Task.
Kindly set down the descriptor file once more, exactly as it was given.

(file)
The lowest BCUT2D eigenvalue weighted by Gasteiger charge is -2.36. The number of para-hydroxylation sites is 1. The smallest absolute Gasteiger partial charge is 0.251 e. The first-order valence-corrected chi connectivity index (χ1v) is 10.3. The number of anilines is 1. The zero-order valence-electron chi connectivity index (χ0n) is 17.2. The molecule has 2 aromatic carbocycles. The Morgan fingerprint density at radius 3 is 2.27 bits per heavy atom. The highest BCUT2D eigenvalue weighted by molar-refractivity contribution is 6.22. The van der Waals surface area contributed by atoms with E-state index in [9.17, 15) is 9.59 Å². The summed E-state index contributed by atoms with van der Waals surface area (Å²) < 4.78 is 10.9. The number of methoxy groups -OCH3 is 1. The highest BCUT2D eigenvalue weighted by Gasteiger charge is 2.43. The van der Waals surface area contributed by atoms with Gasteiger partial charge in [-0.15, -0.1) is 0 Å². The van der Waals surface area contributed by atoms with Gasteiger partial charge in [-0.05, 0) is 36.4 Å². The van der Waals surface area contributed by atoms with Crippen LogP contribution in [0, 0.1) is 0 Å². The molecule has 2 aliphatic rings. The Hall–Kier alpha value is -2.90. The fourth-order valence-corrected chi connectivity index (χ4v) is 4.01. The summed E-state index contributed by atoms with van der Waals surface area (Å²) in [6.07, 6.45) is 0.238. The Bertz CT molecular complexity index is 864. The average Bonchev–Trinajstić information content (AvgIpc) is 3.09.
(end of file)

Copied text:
The lowest BCUT2D eigenvalue weighted by Gasteiger charge is -2.36. The number of para-hydroxylation sites is 1. The smallest absolute Gasteiger partial charge is 0.251 e. The first-order valence-corrected chi connectivity index (χ1v) is 10.3. The number of anilines is 1. The zero-order valence-electron chi connectivity index (χ0n) is 17.2. The molecule has 2 aromatic carbocycles. The Morgan fingerprint density at radius 3 is 2.27 bits per heavy atom. The highest BCUT2D eigenvalue weighted by molar-refractivity contribution is 6.22. The van der Waals surface area contributed by atoms with E-state index in [9.17, 15) is 9.59 Å². The summed E-state index contributed by atoms with van der Waals surface area (Å²) < 4.78 is 10.9. The number of methoxy groups -OCH3 is 1. The highest BCUT2D eigenvalue weighted by Gasteiger charge is 2.43. The van der Waals surface area contributed by atoms with Gasteiger partial charge in [-0.15, -0.1) is 0 Å². The van der Waals surface area contributed by atoms with Gasteiger partial charge in [-0.05, 0) is 36.4 Å². The van der Waals surface area contributed by atoms with Crippen LogP contribution in [0, 0.1) is 0 Å². The molecule has 2 aliphatic rings. The Hall–Kier alpha value is -2.90. The fourth-order valence-corrected chi connectivity index (χ4v) is 4.01. The summed E-state index contributed by atoms with van der Waals surface area (Å²) in [6.07, 6.45) is 0.238. The Bertz CT molecular complexity index is 864. The average Bonchev–Trinajstić information content (AvgIpc) is 3.09.